There is a danger of the Arab region becoming an unlivable zone
The prospect of a warming planet rapidly transforming parts of the Arab world into uninhabitable zones has long been downplayed, dismissed and even ridiculed by political elites and beleaguered governments.
Despite growing evidence and the sheer volume of literature documenting the ways in which climate change will severely affect the region in intense and far-reaching ways, the overall responses so far remain slow, ineffectual and highly exclusionary.
Meanwhile, seemingly credible climate plans or policies are dominated by top-down directives that look good on paper but consistently fail to translate into meaningful action, attitude shifts and changes in consumption, which are key to any successful mitigation efforts.
This reluctance to fully embrace and institutionalize climate-friendly agendas in policy, laws, education and public discourse leaves very little time to plan and initiate complex, whole-of-society interventions throughout critical sectors, not excluding the region’s sprawling informal economies.
Failure to act decisively and in a timely manner will result in the fallout from a warming planet exacerbating long-standing governance issues, intensifying socioeconomic inequalities, and creating new disruptions or worsening old ones.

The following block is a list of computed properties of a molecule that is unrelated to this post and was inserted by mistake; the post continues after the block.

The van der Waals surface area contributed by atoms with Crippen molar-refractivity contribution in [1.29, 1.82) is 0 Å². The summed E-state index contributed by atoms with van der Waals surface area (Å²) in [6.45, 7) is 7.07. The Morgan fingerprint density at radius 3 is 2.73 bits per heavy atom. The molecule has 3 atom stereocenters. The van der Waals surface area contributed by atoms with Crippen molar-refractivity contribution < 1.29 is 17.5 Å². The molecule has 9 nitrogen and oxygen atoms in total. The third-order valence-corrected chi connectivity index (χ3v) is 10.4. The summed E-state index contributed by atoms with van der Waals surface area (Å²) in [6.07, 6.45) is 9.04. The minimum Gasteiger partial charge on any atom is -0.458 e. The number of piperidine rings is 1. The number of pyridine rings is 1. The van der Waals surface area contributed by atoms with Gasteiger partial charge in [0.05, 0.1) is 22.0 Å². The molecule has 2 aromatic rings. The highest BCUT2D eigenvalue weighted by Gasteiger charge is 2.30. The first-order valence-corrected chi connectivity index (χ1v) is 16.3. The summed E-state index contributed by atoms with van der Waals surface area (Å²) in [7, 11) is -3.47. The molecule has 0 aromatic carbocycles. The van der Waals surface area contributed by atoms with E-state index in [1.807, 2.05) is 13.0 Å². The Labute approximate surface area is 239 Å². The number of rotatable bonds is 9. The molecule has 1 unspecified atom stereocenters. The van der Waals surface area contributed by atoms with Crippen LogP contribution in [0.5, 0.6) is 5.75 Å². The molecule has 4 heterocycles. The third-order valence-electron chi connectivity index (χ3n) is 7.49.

However, it will not be an easy undertaking. For most Arab governments, taking action to limit the planet’s warming to a shared goal of 1.5 degrees Celsius above pre-industrial levels is low on the list of priorities.
Parts of the region are still inundated by the pandemic’s fallout, amid a palpable slide toward illiberalism and reduced democratization by paranoid, entrenched ruling elites compromised by endemic corruption and cronyism, which is stoking political unrest. Elsewhere, protracted conflicts in at least three unstable countries have disrupted lives and livelihoods for years, dimming the prospects there for rapid recoveries, resettlements and peaceful transitions to stable post-war societies.